“There are not many countries as beautiful as South Africa: its beauty has nothing to do with prettiness, Europe-style. It can be harsh and threatening. But everywhere you go the land is achingly lovely; not just Cape Town but everywhere from the coast of Zululand to the ferocity and grandeur of the Karoo.
“And photography is the true South African art-form, just as
it is the true art-form of America. Only the camera can do justice to those faces lined like road maps, the mocking eyes, the moments of hatred and joy, the harsh, grand, unforgettable landscapes.
“Modern South Africa has its master-painter, its poet laureate, in the work of Petrus Cornelius Jacobus Oberholzer, known as Obie. Of farming stock himself – he was born outside Pretoria in the old Transvaal – he studied at Stellenbosch University and then in Munich, and eventually became a professor of photography at Rhodes University.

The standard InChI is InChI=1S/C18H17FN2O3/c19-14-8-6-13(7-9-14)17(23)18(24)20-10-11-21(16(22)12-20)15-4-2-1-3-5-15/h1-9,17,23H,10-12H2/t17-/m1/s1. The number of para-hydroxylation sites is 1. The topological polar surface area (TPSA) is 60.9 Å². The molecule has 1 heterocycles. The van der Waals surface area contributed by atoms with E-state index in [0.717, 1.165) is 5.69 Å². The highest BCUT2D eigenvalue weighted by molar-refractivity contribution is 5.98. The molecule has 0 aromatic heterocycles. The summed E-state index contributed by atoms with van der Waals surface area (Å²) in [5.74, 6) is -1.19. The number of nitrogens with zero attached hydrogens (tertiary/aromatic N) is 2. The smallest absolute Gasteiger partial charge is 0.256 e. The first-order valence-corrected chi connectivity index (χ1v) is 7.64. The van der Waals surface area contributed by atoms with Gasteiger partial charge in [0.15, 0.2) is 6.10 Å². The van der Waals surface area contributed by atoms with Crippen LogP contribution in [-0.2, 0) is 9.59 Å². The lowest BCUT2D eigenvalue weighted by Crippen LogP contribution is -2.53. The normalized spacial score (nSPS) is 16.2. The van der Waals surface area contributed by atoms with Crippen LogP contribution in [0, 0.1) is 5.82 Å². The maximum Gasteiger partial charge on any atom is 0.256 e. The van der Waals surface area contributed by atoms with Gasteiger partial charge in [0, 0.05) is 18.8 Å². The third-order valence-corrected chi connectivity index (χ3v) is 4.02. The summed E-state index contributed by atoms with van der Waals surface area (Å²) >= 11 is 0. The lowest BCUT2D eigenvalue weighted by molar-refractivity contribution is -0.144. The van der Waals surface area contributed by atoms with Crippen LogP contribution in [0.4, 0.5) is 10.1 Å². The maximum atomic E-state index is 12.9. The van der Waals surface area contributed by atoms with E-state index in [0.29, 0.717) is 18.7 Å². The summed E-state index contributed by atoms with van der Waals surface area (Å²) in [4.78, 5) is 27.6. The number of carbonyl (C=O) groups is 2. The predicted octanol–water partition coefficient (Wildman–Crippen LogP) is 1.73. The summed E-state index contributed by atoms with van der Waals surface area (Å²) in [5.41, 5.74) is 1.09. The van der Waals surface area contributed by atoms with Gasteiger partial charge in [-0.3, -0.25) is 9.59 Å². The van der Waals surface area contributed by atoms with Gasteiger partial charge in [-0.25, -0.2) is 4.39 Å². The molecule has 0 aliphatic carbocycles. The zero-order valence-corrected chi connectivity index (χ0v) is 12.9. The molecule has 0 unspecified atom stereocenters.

“His photographs make and break all the rules. He will wag
a fierce set of lights intended for movie-shoots to and fro across some part of his subject while his camera is set on
an immensely long exposure. Some pictures he snaps in an instant, others he takes hours to prepare. And he seems to spot effects that no one else ever does: weird cloud formations, mysterious groups performing unexplained tasks, and all those brooding, disturbed and sometimes inexplicably joyful people.
“Like his previous works, Obie’s newest release, Long Time Passing: Karoo Journeys, might be categorised as a coffee-table book, in that it’s big and heavy and beautifully produced; but ‘coffee-table’ usually implies tame, safe, packed with pictures to be glanced at while you’re waiting for your hostess to come in with a tray of something encouraging. There is nothing remotely tame or safe about Obie Oberholzer’s photographs.”
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